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Computer Program Learns Language Rules And Composes Sentences, All Without Outside Help

September 1, 2005
Cornell University
Shimon Edelman of Cornell University and colleagues have developed a method for enabling a computer program to scan text, infer the grammar behind it and generate new sentences. It works for different languages, music and protein sequences. (PNAS: Vol. 102:33, 2005)

ITHACA, N.Y. -- Cornell University and Tel Aviv Universityresearchers have developed a method for enabling a computer program toscan text in any of a number of languages, including English andChinese, and autonomously and without previous information infer theunderlying rules of grammar. The rules can then be used to generate newand meaningful sentences. The method also works for such data as sheetmusic or protein sequences.

The development -- which has a patentpending -- has implications for speech recognition and for otherapplications in natural language engineering, as well as for genomicsand proteomics. It also offers new insights into language acquisitionand psycholinguistics.

"The algorithm -- the computational method-- for language learning and processing that we have developed can takea body of text, abstract from it a collection of recurring patterns orrules and then generate new material," explained Shimon Edelman, acomputer scientist who is a professor of psychology at Cornell andco-author of a new paper, "Unsupervised Learning of Natural Languages,"published in the Proceedings of the National Academy of Sciences (PNAS,Vol. 102, No. 33).

"This is the first time an unsupervisedalgorithm is shown capable of learning complex syntax, generatinggrammatical new sentences and proving useful in other fields that callfor structure discovery from raw data, such as bioinformatics," he said.

Unlikeprevious attempts at developing computer algorithms for languagelearning, the new method, called Automatic Distillation of Structure(ADIOS), successfully identifies complex patterns in raw texts. Thealgorithm discovers the patterns by repeatedly aligning sentences andlooking for overlapping parts.

For example, the sentences I wouldlike to book a first-class flight to Chicago, I want to book afirst-class flight to Boston and Book a first-class flight for me,please may give rise to the pattern book a first-class flight -- ifthis candidate pattern passes the novel statistical significance testthat is the core of the algorithm.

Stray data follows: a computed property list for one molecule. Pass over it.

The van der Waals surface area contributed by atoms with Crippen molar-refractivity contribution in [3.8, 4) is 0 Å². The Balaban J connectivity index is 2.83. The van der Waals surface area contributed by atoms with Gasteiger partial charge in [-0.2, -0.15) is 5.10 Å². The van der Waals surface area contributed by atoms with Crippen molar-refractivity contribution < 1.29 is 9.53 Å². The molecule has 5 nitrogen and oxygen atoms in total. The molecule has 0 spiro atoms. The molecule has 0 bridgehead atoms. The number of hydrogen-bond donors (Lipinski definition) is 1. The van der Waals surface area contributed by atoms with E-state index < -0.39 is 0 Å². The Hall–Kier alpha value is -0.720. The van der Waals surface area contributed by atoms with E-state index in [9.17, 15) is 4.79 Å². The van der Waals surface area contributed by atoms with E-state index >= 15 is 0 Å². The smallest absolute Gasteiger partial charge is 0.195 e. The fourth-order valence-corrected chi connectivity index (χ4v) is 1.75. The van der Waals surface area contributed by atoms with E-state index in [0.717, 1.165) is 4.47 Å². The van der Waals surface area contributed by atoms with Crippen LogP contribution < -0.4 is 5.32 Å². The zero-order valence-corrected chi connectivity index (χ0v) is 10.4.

If the system also encountersthe sentences I need to book a direct flight from New York to Tel AvivandI would like to book an economy flight , it may infer that thephrases first-class, direct and economy are equivalent in the contextof the new pattern. "Because such equivalence sets can contain otherpatterns -- in turn containing further patterns, and so on -- theresulting body of knowledge grows recursively, as a sort of forest ofbranching trees of possibilities," said Edelman.

He added, "ADIOSrelies on a statistical method for pattern extraction and on structuredgeneralization -- two processes that have been implicated in languageacquisition. Our experiments show that it can acquire intricatestructures from raw data, including transcripts of parents' speechdirected at 2- or 3-year-olds. This may eventually help researchersunderstand how children, who learn language in a similar item-by-itemfashion and with very little supervision, eventually master the fullcomplexities of their native tongue."

In addition tochild-directed language, the algorithm has been tested on the full textof the Bible in several languages, on artificial context-free languageswith thousands of rules and on musical notation. It also has beenapplied to biological data, such as nucleotide base pairs and aminoacid sequences. In analyzing proteins, for example, the algorithm wasable to extract from amino acid sequences patterns that were highlycorrelated with the functional properties of the proteins.

Thenew method was developed jointly with David Horn and Eytan Ruppin,professors of physics and computer science, respectively, at Tel AvivUniversity, and with Zach Solan, a doctoral student there and the leadauthor on the paper. Their collaboration with Edelman was supported inpart by the U.S.-Israel Binational Science Foundation.

Story Source:

The above story is based on materials provided by Cornell University. Note: Materials may be edited for content and length.

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Cornell University. "Computer Program Learns Language Rules And Composes Sentences, All Without Outside Help." ScienceDaily. ScienceDaily, 1 September 2005. <www.sciencedaily.com/releases/2005/09/050901072808.htm>.
Cornell University. (2005, September 1). Computer Program Learns Language Rules And Composes Sentences, All Without Outside Help. ScienceDaily. Retrieved July 31, 2014 from www.sciencedaily.com/releases/2005/09/050901072808.htm
Cornell University. "Computer Program Learns Language Rules And Composes Sentences, All Without Outside Help." ScienceDaily. www.sciencedaily.com/releases/2005/09/050901072808.htm (accessed July 31, 2014).

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